I love to cradle a hot cup of tea between both hands, savoring a rich blend of Chai spices flaring my nostrils. But I hate hot liquid burning my tongue. Often I choose to guzzle the tepid drink later because it sat forgotten beside my computer screen.

This morning I sat in quiet but not stillness. My body didn’t move, I didn’t fidget, and my hands remained relaxed in my lap. But my mind refused to settle. Thoughts galloped behind my eyes. Before the apocalypse many small bookstores struggled. Since social distancing became mainstream, they have gone silent. I hope they will last until after. After. After we are allowed to be close to one another again. After the locks are opened and we can breathe a little easier. After we can go to the dentist, the hair dresser, the post office, linger with a fresh off the press new book in hand.

These thoughts defy the will to rest, to simply be. They demand attention, they want to be seen and heard. So for thirty minutes I do battle. When it’s over I realize I had thirty minutes of tending to passing thoughts. I’m not sure if that would qualify as meditation but it meant thirty minutes without really thinking about Covid-19 and the corona virus. I didn’t solve the issue of what will happen to my beloved independent bookstores, but the distractions and outside “noise” did provide thirty minutes of welcome rest.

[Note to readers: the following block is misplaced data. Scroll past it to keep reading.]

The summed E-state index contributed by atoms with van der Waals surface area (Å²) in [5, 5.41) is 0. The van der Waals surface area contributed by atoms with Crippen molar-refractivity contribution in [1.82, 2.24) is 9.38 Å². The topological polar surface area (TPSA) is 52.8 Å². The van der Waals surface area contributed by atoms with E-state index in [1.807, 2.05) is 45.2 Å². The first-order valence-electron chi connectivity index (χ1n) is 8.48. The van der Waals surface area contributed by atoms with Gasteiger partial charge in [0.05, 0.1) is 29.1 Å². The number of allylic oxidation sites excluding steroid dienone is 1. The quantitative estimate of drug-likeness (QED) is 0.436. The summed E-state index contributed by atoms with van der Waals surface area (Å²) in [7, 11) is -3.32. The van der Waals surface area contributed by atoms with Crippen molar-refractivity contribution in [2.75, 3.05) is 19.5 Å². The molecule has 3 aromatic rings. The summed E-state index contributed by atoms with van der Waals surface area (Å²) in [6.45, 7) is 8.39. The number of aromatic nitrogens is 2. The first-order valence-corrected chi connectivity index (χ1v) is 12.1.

Will We Recognize Each Other

Remnants of winter wash down the storm sewer at the end of our street, a steady stream of grime, dead leaves and leftover dreams. The smell of Mother Earth shedding her winter weight, a moist decay, fills my nose. Bits of green poke through melting snow on lawns, through espresso black loam in flower beds where early morning conversations were tossed out the door along with coffee grounds.

I run away from my neighbor who says hello, a slight panic that we might be too close. Deep embedded Canadian courtesy has me stop and turn around, ten feet away. With eyes lowered I say “hi”. “My bad” is his quick response, this first time pandemic for most of us, hard to get used to.

A smile, a wave, we carry on not knowing exactly where we are going, not knowing where this will lead, not knowing if we will recognize each other should we meet again when the virus has traveled its corkscrew route, twisting us to shreds like a dried out cork.

Will we look back and remember things we must never do again? Will we look back with gratitude as those who survived? Survivors who know greater kindness? Who lead simpler lives? Who know how to connect when it seems no connection is possible?

I pray when we look back it will be to celebrate the changes we make, with a bottle of Mt Brave Cabernet in hand.

Topsy Turvy World

We're falling down
the rabbit hole
at warp speed
a toilet paper trail
behind us.

The Cheshire Cat 
would be
welcome
as characters
more ominous
than any from Tenniel
enter our daily lives.

The Horsemen prance
in the shadows -
not since the Spanish flu
have so many visions
danced in their heads.

Four Horsemen of the Apocalypse
Image from the Print Collector/Heritage Images